Chris Barez-Brown is an author, speaker and business beatnik. His company Upping Your Elvis, deliver creative leadership and change management projects to some of the leading companies in the world. His techniques are unique and insightful and where emotions and brain loops matter more than legislation and regulation. He is a force for change and he is very happy…
Your books and seminars focus on personal change through work - why this connection?
A third of the days we spend on this planet are work days and therefore if work isn’t serving us and helping us grow – helping us have a good time, helping to expand our identity, helping us to have a proper impact then it is a terrible waste of life! Quite simply I think for us to be really on this planet shining as brightly as we can and making the most of our time – work has to be brilliant for us and extraordinary.
So if you are happy at work then you are generally happy in the rest of your life – is that the direction?
I believe so - there are some people who use the adage of “work to live & live to work” but I think that is a terrible fallacy. Work just cannot ‘work’ that way. It is a huge part of who we are – most of us have to do it because we need to be able to pay for things and therefore as we use so much of our time through our work it ought to be something meaningful that stretches us, grows us and helps us to live life in a more interesting way.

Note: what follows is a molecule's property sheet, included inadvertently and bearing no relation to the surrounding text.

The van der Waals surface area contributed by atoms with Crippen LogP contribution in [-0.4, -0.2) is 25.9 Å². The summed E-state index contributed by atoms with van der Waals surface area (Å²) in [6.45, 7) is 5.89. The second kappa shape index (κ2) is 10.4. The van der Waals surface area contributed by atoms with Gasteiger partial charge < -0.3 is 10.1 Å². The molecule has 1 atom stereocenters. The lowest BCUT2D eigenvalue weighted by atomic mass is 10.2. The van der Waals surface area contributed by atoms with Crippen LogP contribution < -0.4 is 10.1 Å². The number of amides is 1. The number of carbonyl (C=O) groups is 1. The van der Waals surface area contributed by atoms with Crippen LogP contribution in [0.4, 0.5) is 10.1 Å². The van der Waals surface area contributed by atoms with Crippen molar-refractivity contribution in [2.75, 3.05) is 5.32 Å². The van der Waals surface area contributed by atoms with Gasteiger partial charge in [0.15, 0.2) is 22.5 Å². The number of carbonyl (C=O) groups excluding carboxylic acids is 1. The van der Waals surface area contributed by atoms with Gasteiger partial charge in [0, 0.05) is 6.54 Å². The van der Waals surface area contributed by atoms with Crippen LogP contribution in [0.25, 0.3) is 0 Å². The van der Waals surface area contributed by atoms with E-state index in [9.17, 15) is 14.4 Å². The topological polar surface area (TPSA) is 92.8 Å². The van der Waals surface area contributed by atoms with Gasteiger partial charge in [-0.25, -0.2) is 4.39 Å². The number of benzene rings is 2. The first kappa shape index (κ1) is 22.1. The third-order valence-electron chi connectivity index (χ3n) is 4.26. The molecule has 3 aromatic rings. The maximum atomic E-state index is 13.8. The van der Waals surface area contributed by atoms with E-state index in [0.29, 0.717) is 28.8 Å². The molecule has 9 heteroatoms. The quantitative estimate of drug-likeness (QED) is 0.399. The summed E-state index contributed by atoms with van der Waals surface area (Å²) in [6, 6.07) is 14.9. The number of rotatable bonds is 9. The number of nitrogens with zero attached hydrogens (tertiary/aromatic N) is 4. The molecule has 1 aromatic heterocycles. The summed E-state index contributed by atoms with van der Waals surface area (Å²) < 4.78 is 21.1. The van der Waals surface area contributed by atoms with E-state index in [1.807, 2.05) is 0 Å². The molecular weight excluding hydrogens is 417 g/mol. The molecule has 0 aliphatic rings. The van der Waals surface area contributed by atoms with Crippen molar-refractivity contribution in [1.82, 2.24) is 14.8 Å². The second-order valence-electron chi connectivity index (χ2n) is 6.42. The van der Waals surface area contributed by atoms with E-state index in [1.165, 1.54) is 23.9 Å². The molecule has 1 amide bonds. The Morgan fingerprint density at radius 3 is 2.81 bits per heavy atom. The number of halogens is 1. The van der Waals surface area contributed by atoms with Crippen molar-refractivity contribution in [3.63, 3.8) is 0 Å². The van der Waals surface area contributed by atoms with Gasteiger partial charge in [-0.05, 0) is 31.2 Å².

Is your work aimed at the employee or the employer – is it down to the individual or the company?
I engage in companywide programmes so I am aiming to do my work through the whole company; however I’m interested in the individual. I believe fundamentally everybody is perfect which is an unusual view in work but I think we’ve got everything we need to be amazing but what tends to happen is that we forget that and we tend to socialise the norms and emulate the ‘leaders’ so the next thing you know after months or years we become somebody that we are not really. We forget that perfection and uniqueness and we start to become normalised which has a similar effect on the business. If I can help people to connect to their true self and jumping out of bed loving what they do every day – self express themselves then the overall company wins. Yes we can improve the overall company and have that larger picture agenda but we do it through the individual.
Are you engaging in mindfulness in business?